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Labour Day

1st May Labour Day
Labour Day

Labour Day (Labor Day in the United States) is an annual holiday to celebrate the achievements of workers. Labour Day has its origins in the labour union movement, specifically the eight-hour day movement, which advocated eight hours for work, eight hours for recreation, and eight hours for rest.

For most countries, Labour Day is synonymous with, or linked with, International Workers' Day, which occurs on 1 May. For other countries, Labour Day is celebrated on a different date, often one with special significance for the labour movement in that country.

In Canada and the United States, Labour Day is celebrated on the first Monday of September and considered the unofficial end of summer, with summer vacations ending and students returning to school around then. More info: Wikipedia

For many of us, Labor Day, which falls on the first Monday in September, means the end of summer vacation, a forceful ordainment not to wear white, and an excuse for department stores to have sales. Outside of North America, Labor Day falls on May 1, and the existence of two separate Labor Days can be a source of confusion for some. But as with all holidays, it’s important to keep in mind the history behind our happy day off, and remember that Labor Day is a celebration of laborers, introduced at a time when labor meant something far more grueling than it generally denotes today.

May Day originates from the United States labor union movement in the late 19th Century, particularly the eight-hour day movement, which advocated eight hours for work per day. In Late nineteenth century the working conditions were severe and unsafe. Working people had to work 12-16 hours per day. In 1884 the FOLTU (Federation of Organized Trades and Labor Unions) which later became the American Federation of Labor passed a resolution that "eight hours shall constitute a legal day's labor from and after 1st May, 1886". By 1886 around 250,000 workers were involved in the eight-hour Day movement. On 1st May, 1886 several labour unions across the US went on strike, demanding a standard eight hours of workday. On 4th May there was bloodshed in Chicago's Haymarket, a bomb was thrown by a revolutionist led to the deaths of a dozen of people and the injury of over 100 people. Five years later this day is recognized as a holiday by a socialist organization.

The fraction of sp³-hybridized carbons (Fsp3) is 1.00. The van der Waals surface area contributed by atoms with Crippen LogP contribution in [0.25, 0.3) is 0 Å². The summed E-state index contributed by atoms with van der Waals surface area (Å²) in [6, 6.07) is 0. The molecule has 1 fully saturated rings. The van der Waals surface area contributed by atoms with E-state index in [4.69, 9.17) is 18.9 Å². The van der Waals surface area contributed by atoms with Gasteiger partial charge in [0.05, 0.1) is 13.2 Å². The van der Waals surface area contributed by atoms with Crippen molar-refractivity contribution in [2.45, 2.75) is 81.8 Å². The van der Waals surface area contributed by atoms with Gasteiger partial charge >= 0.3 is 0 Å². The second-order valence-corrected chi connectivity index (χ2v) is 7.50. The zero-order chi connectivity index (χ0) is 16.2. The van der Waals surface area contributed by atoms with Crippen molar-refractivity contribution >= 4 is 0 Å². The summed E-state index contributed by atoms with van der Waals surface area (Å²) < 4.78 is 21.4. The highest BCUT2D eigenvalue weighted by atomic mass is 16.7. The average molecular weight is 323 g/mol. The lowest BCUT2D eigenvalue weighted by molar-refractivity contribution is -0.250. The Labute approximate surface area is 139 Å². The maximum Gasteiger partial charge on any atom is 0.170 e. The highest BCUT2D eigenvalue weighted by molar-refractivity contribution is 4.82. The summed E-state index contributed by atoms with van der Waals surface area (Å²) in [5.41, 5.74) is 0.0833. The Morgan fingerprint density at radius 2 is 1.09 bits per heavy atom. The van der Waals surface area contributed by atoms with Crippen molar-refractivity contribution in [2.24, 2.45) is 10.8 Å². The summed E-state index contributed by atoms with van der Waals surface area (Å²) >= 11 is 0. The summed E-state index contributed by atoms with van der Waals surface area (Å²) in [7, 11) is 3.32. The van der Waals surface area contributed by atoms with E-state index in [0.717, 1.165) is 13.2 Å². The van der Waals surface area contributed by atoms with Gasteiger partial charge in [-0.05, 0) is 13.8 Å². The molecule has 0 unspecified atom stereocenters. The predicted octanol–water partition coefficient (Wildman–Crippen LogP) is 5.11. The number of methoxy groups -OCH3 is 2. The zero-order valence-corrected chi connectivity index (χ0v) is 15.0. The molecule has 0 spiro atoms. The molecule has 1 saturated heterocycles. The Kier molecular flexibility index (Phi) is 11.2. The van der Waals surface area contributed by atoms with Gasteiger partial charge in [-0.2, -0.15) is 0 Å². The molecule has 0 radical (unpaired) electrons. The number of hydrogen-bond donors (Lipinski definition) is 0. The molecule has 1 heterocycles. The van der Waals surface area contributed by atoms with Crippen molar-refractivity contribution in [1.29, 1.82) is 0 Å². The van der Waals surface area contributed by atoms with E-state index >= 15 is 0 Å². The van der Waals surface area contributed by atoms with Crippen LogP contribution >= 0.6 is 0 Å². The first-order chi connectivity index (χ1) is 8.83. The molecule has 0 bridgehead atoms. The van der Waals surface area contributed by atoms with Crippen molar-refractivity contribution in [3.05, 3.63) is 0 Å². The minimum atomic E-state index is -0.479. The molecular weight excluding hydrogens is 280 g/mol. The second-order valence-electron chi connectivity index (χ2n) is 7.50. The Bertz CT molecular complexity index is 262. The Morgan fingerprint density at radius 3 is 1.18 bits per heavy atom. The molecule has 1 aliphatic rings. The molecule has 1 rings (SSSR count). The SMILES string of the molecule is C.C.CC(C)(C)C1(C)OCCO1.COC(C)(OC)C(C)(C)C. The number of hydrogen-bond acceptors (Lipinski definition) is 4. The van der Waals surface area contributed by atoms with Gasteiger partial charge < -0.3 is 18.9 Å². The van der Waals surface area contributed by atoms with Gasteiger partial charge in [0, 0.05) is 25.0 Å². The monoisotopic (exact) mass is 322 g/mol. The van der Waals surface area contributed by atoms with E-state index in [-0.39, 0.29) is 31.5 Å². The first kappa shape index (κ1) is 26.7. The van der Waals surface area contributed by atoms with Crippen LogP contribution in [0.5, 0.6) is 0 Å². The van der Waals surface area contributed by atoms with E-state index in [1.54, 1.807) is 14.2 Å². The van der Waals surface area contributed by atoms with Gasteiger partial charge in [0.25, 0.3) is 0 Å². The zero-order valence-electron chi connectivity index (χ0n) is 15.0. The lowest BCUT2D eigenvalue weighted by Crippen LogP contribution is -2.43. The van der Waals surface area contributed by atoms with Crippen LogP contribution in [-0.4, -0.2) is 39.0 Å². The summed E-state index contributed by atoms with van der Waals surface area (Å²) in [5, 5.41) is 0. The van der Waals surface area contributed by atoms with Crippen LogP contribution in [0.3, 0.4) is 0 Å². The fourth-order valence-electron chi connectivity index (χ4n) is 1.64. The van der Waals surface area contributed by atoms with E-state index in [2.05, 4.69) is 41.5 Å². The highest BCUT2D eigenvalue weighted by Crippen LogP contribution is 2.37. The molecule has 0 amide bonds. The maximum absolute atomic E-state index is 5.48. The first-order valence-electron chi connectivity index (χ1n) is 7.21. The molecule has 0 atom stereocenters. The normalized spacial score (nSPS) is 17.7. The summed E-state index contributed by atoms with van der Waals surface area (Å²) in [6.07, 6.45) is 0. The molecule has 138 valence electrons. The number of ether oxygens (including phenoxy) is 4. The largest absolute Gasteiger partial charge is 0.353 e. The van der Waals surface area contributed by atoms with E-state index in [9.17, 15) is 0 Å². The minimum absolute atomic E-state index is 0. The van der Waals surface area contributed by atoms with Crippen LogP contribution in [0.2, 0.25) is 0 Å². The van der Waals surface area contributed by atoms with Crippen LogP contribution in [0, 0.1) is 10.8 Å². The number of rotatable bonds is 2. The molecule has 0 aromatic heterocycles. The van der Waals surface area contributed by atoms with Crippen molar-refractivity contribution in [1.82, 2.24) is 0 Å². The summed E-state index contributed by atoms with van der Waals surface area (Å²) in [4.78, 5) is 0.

The first Labor Day celebration took place in NYC on September 5, 1882, when about 10,000 union workers marched in a parade to honor the American worker, who at the time were without the labor laws we now take for granted. This event was a catalyst that spread the Labor Day sentiment across America. Beginning with Oregon in 1887, a number of states adopted Labor Day as a legal holiday scheduled for the first Monday of September.

lsewhere in the world, laborers are honored on May Day (May 1), also known as International Workers’ Day. This holiday was instituted by countries worldwide in response to the Haymarket Riot of 1886, a peaceful protest gone awry with another violent altercation against the Chicago workforce by the police. Although the events that instigated May Day took place in America, the United States did not adopt it as a legal holiday, and the countries that did celebrated the day in unique ways. May Day was particularly embraced in the Soviet Union and Eastern-bloc, but with the fall of communism in Eastern Europe the holiday has grown more and more removed from its violent origins. This is not unlike Labor Day in America, which is little remembered for the labor required to grant us this one day off.

RJ Zubair Ansari

RJ Zubair Ansari

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